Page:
A bull charged back and forth under the matador's red cape. A spectator, Manuel Pinheiro, beamed as a crowd laughed, cheered and shouted "Ole."
Pointing to the arena's dirt field and the wooden bleachers, he said: "This is tradition. It has big significance for the Portuguese people."
But this wasn't Portugal, and neither the bull nor the matador died.
Pinheiro, 57, was watching a bloodless bullfight in Artesia, home to about 2,500 Portuguese. Monday night about 1,500 people attended this final event of the Portuguese Festival of the Holy Ghost, an annual celebration put on by Artesia's Divino Espirito Santo Hall, a Portuguese fraternal organization with close ties to the Catholic Church.
It turned out that the real contest was not between matador and bull, but between members of an organization called the Fund for Animals and the people who staged the bullfight.
About a dozen members of the Los Angeles chapter of Fund for Animals gathered at the hall to protest. Although the event was bloodless, members of the group said that the bulls are exploited and that any bullfight encourages brutal treatment of animals.
"Besides the fact that they are exploiting it, it is the taunting, teasing and tormenting of the animal that is abuse," said Jerye Mooney, Los Angeles coordinator of Fund for Animals. Picketers carried signs proclaiming "Cruelty to Animals Is Not Entertainment" and "Teasing, Leaping Upon and Tail Pulling of Animals Is Cruelty."
Some bullfight spectators shouted: "Go Home."
"We feel this is not only cruel to animals, it is illegal," Mooney said. "This is a shame for the community and a mockery of the church."
State law prohibits bullfighting. Bloodless bullfighting is also banned except when it is part of a religious event or festival.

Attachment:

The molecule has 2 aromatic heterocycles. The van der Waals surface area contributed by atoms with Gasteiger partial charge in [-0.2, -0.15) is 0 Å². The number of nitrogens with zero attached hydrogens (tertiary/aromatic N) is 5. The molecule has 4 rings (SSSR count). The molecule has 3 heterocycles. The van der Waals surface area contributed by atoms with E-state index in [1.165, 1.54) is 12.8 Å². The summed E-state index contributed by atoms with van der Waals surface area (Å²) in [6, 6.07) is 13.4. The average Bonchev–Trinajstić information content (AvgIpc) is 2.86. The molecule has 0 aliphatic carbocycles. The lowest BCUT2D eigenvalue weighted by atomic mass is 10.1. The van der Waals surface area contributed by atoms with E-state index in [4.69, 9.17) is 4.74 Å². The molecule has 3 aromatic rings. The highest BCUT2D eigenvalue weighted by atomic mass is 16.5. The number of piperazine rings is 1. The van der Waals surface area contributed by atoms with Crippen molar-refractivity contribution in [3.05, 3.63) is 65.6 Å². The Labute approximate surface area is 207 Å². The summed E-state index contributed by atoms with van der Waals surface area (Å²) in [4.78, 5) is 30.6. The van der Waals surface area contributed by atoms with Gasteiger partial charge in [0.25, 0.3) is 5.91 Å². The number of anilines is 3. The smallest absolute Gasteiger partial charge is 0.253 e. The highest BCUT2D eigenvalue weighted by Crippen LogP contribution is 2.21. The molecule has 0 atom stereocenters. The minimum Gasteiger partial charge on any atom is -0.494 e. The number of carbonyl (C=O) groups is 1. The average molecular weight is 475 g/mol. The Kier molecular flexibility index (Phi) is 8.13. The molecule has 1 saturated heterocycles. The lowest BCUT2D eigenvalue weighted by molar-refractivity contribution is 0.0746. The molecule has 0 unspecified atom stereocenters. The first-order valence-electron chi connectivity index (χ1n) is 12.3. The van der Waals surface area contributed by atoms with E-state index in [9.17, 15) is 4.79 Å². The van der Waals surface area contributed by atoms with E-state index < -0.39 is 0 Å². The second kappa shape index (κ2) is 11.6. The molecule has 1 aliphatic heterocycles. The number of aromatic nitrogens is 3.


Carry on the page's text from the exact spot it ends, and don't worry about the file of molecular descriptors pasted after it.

Mooney questioned whether the bullfight actually is a religious event. She said it is entertainment at the very end of the festival. Further, she said, the Catholic Church has condemned cruelty to animals.
But officials of Divino Espirito Santo Hall said that although this might not be an American Catholic event, it is a religious and cultural tradition unique to the Portuguese people.
The Fund for Animals had urged City Manager Lois O'Sullivan to stop the event, which has part of the annual four-day festival since 1976. But O'Sullivan, after consulting with the city attorney, said the event is legal "because there isn't a statute against it."
She said the law is "ambiguous" and that if city officials broke up the event, they would be in danger of making an unlawful arrest.
Mooney said similar bloodless bullfights in Long Beach, Ventura, Costa Mesa and Santa Clara have been halted by city officials who interpreted the law differently.
O'Sullivan attended the bullfight and said she plans to meet with event organizers to discuss the situation. But she would not say whether she thought the bullfight involved cruelty to animals.
"That's for each of us to decide for ourselves," she said.
Organizers said they in no way hurt the bull. Comparisons to bullfights in other countries, in which bulls are pierced and killed, are unwarranted, they said.
"You know the difference between the tuxedo and the blue jeans; that's the difference," Pinheiro said. "I like the animals as well as they do. You aren't going to see a drop of blood in there."
Pinheiro said he was afraid that "the man is going to be hurt, not the bull."
During the bullfight, picadors attempted to touch the animal with Velcro-tipped sticks that attached to a Velcro cloth on the bull's neck.
In another maneuver, called the pega, eight bullfighters tried to capture the bull by the horns by lining up single file, teasing the bull and grabbing it as it charged them head-on.
On the first try, the bullfighters failed, and the bull charged through them, sending them down like bowling pins. The second try was successful. The bull was grabbed by the horns and tail.
Officials from the county Animal Control and Sheriff's departments were on hand to watch the bullfight. At the end, they had reported no violations.
"Quite honestly, the only abuse has been to the people unloading them (the bulls)," said Deputy George Vanecek. "I've seen no problems."
One matador reported a twisted ankle, and another several bruises on his chin.
There was some criticism of the protesters.
"If they are going to protest about that, they are going to protest about anything," said Gabe Azevedo, 21, who was born in Portugal. "It's culture. I think they should wake up."
Lina Leal, 25, said the protesters do not understand this as a religious tradition.